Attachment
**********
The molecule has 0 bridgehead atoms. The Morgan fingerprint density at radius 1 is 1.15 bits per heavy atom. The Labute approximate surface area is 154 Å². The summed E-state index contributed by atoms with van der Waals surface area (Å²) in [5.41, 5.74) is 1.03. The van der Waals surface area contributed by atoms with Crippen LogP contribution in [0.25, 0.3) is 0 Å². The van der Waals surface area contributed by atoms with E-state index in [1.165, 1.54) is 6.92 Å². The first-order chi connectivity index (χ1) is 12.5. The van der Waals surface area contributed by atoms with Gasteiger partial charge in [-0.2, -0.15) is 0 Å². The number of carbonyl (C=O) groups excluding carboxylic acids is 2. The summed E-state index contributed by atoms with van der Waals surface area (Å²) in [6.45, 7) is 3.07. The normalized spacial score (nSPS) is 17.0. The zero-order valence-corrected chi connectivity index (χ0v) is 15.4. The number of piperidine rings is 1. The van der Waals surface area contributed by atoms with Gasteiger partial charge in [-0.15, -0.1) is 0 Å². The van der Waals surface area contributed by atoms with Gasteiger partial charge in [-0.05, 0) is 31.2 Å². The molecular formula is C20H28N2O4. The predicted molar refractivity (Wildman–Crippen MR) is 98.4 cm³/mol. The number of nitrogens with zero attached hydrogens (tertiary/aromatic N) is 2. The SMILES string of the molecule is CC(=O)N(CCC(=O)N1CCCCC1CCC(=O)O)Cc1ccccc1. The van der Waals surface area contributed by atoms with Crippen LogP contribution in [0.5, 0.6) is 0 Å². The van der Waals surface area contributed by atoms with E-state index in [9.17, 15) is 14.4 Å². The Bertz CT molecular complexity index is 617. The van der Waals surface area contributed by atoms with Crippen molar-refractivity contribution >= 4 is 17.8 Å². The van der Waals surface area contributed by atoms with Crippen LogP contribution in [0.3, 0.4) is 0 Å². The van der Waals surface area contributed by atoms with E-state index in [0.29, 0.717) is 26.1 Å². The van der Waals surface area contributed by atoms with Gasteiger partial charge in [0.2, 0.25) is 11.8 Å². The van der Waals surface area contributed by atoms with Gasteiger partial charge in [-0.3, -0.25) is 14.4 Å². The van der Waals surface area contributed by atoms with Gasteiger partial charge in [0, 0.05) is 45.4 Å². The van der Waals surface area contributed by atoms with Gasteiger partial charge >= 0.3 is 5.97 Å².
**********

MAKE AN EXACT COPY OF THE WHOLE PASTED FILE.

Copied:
The molecule has 0 bridgehead atoms. The Morgan fingerprint density at radius 1 is 1.15 bits per heavy atom. The Labute approximate surface area is 154 Å². The summed E-state index contributed by atoms with van der Waals surface area (Å²) in [5.41, 5.74) is 1.03. The van der Waals surface area contributed by atoms with Crippen LogP contribution in [0.25, 0.3) is 0 Å². The van der Waals surface area contributed by atoms with E-state index in [1.165, 1.54) is 6.92 Å². The first-order chi connectivity index (χ1) is 12.5. The van der Waals surface area contributed by atoms with Gasteiger partial charge in [-0.2, -0.15) is 0 Å². The number of carbonyl (C=O) groups excluding carboxylic acids is 2. The summed E-state index contributed by atoms with van der Waals surface area (Å²) in [6.45, 7) is 3.07. The normalized spacial score (nSPS) is 17.0. The zero-order valence-corrected chi connectivity index (χ0v) is 15.4. The number of piperidine rings is 1. The van der Waals surface area contributed by atoms with Gasteiger partial charge in [-0.15, -0.1) is 0 Å². The van der Waals surface area contributed by atoms with Gasteiger partial charge in [-0.05, 0) is 31.2 Å². The molecular formula is C20H28N2O4. The predicted molar refractivity (Wildman–Crippen MR) is 98.4 cm³/mol. The number of nitrogens with zero attached hydrogens (tertiary/aromatic N) is 2. The SMILES string of the molecule is CC(=O)N(CCC(=O)N1CCCCC1CCC(=O)O)Cc1ccccc1. The van der Waals surface area contributed by atoms with Crippen LogP contribution in [0.5, 0.6) is 0 Å². The van der Waals surface area contributed by atoms with E-state index in [9.17, 15) is 14.4 Å². The Bertz CT molecular complexity index is 617. The van der Waals surface area contributed by atoms with Crippen molar-refractivity contribution >= 4 is 17.8 Å². The van der Waals surface area contributed by atoms with Crippen LogP contribution in [0.3, 0.4) is 0 Å². The van der Waals surface area contributed by atoms with E-state index in [0.29, 0.717) is 26.1 Å². The van der Waals surface area contributed by atoms with Gasteiger partial charge in [0.2, 0.25) is 11.8 Å². The van der Waals surface area contributed by atoms with Gasteiger partial charge in [-0.3, -0.25) is 14.4 Å². The van der Waals surface area contributed by atoms with Gasteiger partial charge in [0, 0.05) is 45.4 Å². The van der Waals surface area contributed by atoms with Gasteiger partial charge >= 0.3 is 5.97 Å².